Stanley D. Sterna, Aon Affinity
| June 3, 2021
CPAs have been heavily dependent on the use of technology, especially during the COVID-19 pandemic. Unfortunately, cyber criminals are seizing on this as an opportunity to gain access to confidential databases, using phishing and social engineering schemes. Some cyber criminals seek to sell data on the dark web. Others attempt to commit theft through wire transfers purportedly requested by clients at CPA firms or accounting department staff or by demanding ransom payments. While CPAs are well aware of the need for data security and secure client portals/VPNs, they should also recognize the increased risk due to remote employees using technology in their homes.
Home routers can be especially vulnerable. In a December 2020 ThreatPost.com article, vulnerabilities were discovered in home routers manufactured by D-Link, a key supplier of routers for home use. Routers that are improperly configured or use default settings can be easily breached, so it’s best to ensure that employee home routers are patched with the latest firmware to withstand malware infections.
Use of employee-owned devices for business can also expose an organization’s data which is why all companies should have a written policy on the use of personal devices to conduct company business and have systems in place to enforce security measures.
Here are some points to consider:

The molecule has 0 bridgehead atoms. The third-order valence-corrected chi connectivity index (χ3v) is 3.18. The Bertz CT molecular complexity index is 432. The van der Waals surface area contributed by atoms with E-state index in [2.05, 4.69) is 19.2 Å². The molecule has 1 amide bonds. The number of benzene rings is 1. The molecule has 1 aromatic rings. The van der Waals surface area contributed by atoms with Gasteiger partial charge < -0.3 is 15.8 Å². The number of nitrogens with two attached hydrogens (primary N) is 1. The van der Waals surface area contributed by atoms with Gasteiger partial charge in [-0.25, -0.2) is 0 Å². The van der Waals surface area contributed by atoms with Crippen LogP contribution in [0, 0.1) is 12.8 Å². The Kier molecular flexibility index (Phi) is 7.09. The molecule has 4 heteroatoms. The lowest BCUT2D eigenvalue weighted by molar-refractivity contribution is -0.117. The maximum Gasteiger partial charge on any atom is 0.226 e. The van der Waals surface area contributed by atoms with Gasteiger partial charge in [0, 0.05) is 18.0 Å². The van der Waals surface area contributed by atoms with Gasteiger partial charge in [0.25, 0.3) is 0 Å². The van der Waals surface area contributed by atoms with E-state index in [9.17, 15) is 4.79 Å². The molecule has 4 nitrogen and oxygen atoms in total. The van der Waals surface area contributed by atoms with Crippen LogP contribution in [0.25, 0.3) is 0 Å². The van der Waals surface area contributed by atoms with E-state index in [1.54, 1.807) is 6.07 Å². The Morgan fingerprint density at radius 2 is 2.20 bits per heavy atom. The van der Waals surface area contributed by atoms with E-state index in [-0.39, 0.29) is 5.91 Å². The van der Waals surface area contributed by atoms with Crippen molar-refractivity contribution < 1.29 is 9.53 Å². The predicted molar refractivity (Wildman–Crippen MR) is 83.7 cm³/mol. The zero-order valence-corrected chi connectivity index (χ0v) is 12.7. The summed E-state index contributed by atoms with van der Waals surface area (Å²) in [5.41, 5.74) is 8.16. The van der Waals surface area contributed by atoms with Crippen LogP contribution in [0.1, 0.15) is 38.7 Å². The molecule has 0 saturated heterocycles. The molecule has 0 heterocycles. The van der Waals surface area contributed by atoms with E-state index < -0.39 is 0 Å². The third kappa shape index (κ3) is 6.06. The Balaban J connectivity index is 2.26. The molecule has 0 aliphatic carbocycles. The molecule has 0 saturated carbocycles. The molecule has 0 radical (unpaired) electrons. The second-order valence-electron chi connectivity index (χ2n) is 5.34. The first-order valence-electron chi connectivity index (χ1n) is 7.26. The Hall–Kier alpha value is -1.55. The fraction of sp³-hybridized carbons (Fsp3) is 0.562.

- Business conversations should be conducted through the use of secure technology recommended by the company.
- Avoid using SMS text and voice-based multi-factor authentication systems on cell phones, which Microsoft recently identified as a system security vulnerability, potentially exposing other data stored on phones.
- Staff should be provided with training on how to secure devices prior to logging into a public WiFi network. Using a company VPN provides additional security when using a public WiFi network, but it isn’t foolproof.
- Operating virtually also requires an increased focus on providing staff and management with the necessary tools and education. Revisit existing organization policies on the use of technology and maintaining privacy/security over confidential information. As the nature of privacy breaches continues to evolve, training on privacy/security should be continuous, rather than an annual exercise.
- Given the danger of privacy breaches associated with working remotely, there is also an increased risk of claims against management alleging a breach of fiduciary duty for failure to maintain adequate data security. Individual firm managers can be held personally liable for such claims by a variety of parties, including owners, partners, shareholders, staff, clients, competitors and vendors.
Accordingly, organizations need to understand the risks associated with their data security decisions. Management should reach out to known and fully vetted third-party consultants to help construct and monitor data security protocols. Contracts with third-party vendors should contain language that the vendor will maintain cyber insurance coverage throughout the engagement and sometime thereafter and, if you can get it, to defend and indemnify the organization for breaches as a result of their advice.
Implementing the aforementioned protocols along with ongoing consultation with a cross section of specialized management, technical, legal and insurance experts can help mitigate cyber risk.